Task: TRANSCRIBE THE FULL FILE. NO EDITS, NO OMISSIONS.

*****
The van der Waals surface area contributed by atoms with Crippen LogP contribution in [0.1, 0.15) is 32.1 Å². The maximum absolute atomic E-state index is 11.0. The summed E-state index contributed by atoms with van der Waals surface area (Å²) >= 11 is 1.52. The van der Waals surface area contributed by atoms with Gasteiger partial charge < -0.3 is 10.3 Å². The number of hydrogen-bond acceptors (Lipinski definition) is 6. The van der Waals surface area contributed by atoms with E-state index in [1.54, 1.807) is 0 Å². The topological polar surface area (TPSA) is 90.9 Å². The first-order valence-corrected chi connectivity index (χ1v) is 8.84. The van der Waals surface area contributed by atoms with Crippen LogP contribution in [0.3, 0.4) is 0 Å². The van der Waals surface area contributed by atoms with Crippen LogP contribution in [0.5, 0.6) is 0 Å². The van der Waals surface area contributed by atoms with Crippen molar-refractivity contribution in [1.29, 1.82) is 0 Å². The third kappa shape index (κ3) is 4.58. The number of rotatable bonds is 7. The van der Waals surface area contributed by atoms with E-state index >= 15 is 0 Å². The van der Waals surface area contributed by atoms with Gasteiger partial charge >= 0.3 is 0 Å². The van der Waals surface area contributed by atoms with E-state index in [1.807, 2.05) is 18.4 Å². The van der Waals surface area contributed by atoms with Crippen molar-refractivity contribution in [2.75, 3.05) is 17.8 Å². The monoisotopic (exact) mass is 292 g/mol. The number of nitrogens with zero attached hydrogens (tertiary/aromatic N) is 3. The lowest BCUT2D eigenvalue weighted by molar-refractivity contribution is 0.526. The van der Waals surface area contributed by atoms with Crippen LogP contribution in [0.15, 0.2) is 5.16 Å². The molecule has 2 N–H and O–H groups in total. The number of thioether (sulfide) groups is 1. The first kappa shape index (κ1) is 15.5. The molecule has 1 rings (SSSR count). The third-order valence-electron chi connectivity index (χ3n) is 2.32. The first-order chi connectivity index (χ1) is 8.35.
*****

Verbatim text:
The van der Waals surface area contributed by atoms with Crippen LogP contribution in [0.1, 0.15) is 32.1 Å². The maximum absolute atomic E-state index is 11.0. The summed E-state index contributed by atoms with van der Waals surface area (Å²) >= 11 is 1.52. The van der Waals surface area contributed by atoms with Gasteiger partial charge < -0.3 is 10.3 Å². The number of hydrogen-bond acceptors (Lipinski definition) is 6. The van der Waals surface area contributed by atoms with E-state index in [1.54, 1.807) is 0 Å². The topological polar surface area (TPSA) is 90.9 Å². The first-order valence-corrected chi connectivity index (χ1v) is 8.84. The van der Waals surface area contributed by atoms with Crippen LogP contribution in [0.3, 0.4) is 0 Å². The van der Waals surface area contributed by atoms with Crippen LogP contribution in [0.5, 0.6) is 0 Å². The van der Waals surface area contributed by atoms with Crippen molar-refractivity contribution in [1.29, 1.82) is 0 Å². The third kappa shape index (κ3) is 4.58. The number of rotatable bonds is 7. The van der Waals surface area contributed by atoms with E-state index >= 15 is 0 Å². The van der Waals surface area contributed by atoms with Gasteiger partial charge >= 0.3 is 0 Å². The van der Waals surface area contributed by atoms with E-state index in [1.807, 2.05) is 18.4 Å². The van der Waals surface area contributed by atoms with Crippen molar-refractivity contribution in [2.75, 3.05) is 17.8 Å². The monoisotopic (exact) mass is 292 g/mol. The number of nitrogens with zero attached hydrogens (tertiary/aromatic N) is 3. The lowest BCUT2D eigenvalue weighted by molar-refractivity contribution is 0.526. The van der Waals surface area contributed by atoms with Crippen LogP contribution in [0.15, 0.2) is 5.16 Å². The molecule has 2 N–H and O–H groups in total. The number of thioether (sulfide) groups is 1. The first kappa shape index (κ1) is 15.5. The molecule has 1 rings (SSSR count). The third-order valence-electron chi connectivity index (χ3n) is 2.32. The first-order chi connectivity index (χ1) is 8.35.